- Official Title: People’s Republic of China (PRC)
- Location: East Asia
- Capital: Beijing
- Largest City: Shanghai
- Official Language: Standard Chinese
- Size: 3,719,275 sq miles
- Total GDP: $18.976 trillion
- Currency: Renminbi (yuan) (CNY)
- Calling code: +86
- Internet TLD: .cn, .中國, .中国
- Population: China is the Most Populous Country in the World
- Geography: Despite Its Size, China Is Only the Fourth Largest Country in the World
- History: China Is the World’s Oldest Civilization
- Traditions: During Centuries of Existence, China Has Developed Many Interesting Traditions
- Culture: Chinese Culture Is One of the Oldest Cultures in the World
- Economy: China’s Economy Is the Second Largest in the World by Nominal GDP
- Government: China Is One of the Last Countries in the World Openly Endorsing Communism
- Type: China Is a Socialist, Single-Party State
- Geography: China’s Landscape and Climate Are Extremely Diverse
- Biology: China Is One of the Most Bio-Diverse Countries in the World
- Unfortunately, China Has Terrible Problems with Pollution
- Beijing Was Not Always Known as Beijing
- The Chinese Were Way Ahead of Other Civilisations in Many Ways
- The Chinese Consider Tea a Necessity of Life
- Chinese’s Controversial “One Child Policy” Could Lead to Problems in the Future
- Your Hairstyle Could Say a Lot About You in China
- The Chinese Flag is Strongly Connected to Communism
- Despite Its Enormous Size, All of China Lies within One Time Zone
- The Chinese Invented Many Fun Things – but Not the Fortune Cookie
- Many Historians Believe that We Have the Chinese to Thank for Soccer
China is the Most Populous Country in the World
One of the most interesting China facts reveals that China’s population exceeds 1.39 billion people; to be completely exact it is estimated to have reached 1,393,783,836 people as of July 1, 2014.
This means that China’s population is equivalent to 19.24% of the total population of the world. To put things even more simply – one in every five people in the world is Chinese. And if you want to compare it to the US: China’s population is about four times that of the United States of America.
Despite Its Size, China Is Only the Fourth Largest Country in the World
Despite the fact that it is by far the most populous country in the world, China facts reveal a surprising truth that it is only the fourth (or third, depending on the criteria used) largest country in the world. China covers an area of 3,719,275 square miles, which makes it slightly smaller than the United States.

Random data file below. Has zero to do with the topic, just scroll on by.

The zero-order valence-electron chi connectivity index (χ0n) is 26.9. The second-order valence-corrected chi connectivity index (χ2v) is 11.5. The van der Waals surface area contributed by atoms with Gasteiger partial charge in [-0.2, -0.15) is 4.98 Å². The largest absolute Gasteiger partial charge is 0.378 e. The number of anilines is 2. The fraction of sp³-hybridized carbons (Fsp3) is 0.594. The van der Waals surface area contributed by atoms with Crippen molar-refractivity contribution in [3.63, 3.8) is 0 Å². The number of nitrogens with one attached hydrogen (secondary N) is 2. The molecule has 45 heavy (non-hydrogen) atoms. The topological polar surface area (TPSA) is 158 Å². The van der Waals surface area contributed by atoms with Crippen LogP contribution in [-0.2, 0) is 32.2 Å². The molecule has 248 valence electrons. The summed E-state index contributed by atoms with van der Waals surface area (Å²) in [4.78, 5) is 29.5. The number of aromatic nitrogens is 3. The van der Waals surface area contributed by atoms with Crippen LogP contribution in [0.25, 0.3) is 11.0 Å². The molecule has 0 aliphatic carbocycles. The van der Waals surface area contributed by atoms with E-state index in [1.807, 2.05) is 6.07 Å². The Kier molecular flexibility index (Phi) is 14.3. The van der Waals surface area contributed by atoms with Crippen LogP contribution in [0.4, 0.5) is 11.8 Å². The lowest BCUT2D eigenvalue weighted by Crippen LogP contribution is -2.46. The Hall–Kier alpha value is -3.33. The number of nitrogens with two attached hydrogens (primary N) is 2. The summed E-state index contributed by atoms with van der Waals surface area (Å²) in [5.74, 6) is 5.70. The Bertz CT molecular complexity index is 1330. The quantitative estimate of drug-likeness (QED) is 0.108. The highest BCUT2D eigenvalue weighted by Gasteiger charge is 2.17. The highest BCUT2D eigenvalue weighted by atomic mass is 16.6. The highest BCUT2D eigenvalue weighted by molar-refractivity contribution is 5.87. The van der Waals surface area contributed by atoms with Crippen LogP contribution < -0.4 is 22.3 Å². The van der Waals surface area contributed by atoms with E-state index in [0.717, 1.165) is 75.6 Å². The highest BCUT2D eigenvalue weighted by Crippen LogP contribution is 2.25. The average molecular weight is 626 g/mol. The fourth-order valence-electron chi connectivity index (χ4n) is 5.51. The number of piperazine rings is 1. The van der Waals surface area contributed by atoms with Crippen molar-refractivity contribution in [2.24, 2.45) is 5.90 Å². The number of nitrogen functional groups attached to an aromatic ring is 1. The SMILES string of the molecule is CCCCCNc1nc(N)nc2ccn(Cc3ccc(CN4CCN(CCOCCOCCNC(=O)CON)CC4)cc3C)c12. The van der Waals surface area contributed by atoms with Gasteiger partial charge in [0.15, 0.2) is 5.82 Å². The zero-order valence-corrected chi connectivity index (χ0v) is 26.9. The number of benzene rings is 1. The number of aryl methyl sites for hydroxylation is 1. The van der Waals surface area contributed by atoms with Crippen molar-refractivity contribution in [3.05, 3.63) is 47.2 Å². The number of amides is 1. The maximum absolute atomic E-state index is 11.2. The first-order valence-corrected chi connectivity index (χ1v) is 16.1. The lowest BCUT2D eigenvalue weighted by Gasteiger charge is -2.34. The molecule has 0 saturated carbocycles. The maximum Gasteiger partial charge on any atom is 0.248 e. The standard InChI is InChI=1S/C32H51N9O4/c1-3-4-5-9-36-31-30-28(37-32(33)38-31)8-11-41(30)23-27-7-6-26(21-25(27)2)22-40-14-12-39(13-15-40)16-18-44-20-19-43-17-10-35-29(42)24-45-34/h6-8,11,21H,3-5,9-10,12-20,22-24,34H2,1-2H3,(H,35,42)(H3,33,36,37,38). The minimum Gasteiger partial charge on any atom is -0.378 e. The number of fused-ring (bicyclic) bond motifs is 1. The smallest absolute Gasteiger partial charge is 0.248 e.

And which other countries are larger than China? Apart from the US, Russia and Canada also exceed China in size. However, if we disregard the total area and only count land area, China is actually the second biggest country in the world, after Russia.
China’s borders with other countries total to more than 117,445 miles and its coastline is around 9,000 miles long.
China Is the World’s Oldest Civilisation
We all know that China is old, but China facts show that this fascinating country is actually considered the world’s oldest and longest continuous civilisation, and that it also has the world’s oldest continuously used written language. Some historians believe that Chinese civilisation started as early as 6,000 BC, which truly helps China live up to its nickname: the cradle of civilisation.
However, China facts reveal that life was present in China long before what we now call the beginning of civilisation. Some of the archaeological evidence discovered in recent years suggests that early hominids inhabited China between 250,000 and 2.24 million years ago.
During Centuries of Existence, China Has Developed Many Interesting Traditions
Since China has been around for a very long time, its people have had more than enough time to come up with some very interesting traditions. Some of them are only a little bit strange, while some are actually very bizarre. One of the most stunning China facts reveals that the well-known and also very controversial tradition of binding feet began as early as during the Song dynasty, which ruled between the years of 960 and 1279 AD.
Bandages were tightly wrapped around the feet of young girls to gradually break the arch of the foot, which caused the toes and heels to grow inward. The muscles of the legs would also atrophy, which would make them become extremely thin. This was of course very painful, but at the same time, it was seen as highly sexual and an in-demand look.
Another interesting Chinese tradition involves the choice of colours for funerals and mourning. While in Western societies we are used to wearing black when in mourning, Chinese people wear white clothes when going to a funeral or when mourning the loss of a loved one.
Chinese Culture Is One of the Oldest Cultures in the World
Since China is one of the oldest civilisation of the world, it is no wonder that the culture of this country is incredibly rich and diverse. However, China facts reveal that due to the size of China, the cultural aspects of life vary greatly across the country and can differ drastically between regions.
Some of the most important components of Chinese culture include literature, music, architecture, ceramics, religion, visual arts, martial arts and cuisine; the latter ones are probably the best known around the world. China facts show that this Asian country is one of the main birth places of martial arts, which are collectively known under the name Kung Fu.
Initially, martial arts were important in warfare, but later on some branches became popular as art forms. Chinese cuisine is also well known around the world; Chinese emperors were known to host banquets with over 100 dishes per meal. Nowadays, Chinese cuisine is popular in high-class restaurants, as well as fast food stands, around the world.
China’s Economy Is the Second Largest in the World by Nominal GDP
Since China facts show that the country is one of the largest and by far the most populous in the world, it comes as no surprise to learn that it is also one of the leading powers in terms of economy. The Chinese economy has been one of the world’s largest and most complex economies for the past 2,000 years, and it is still one of the fastest growing economies today.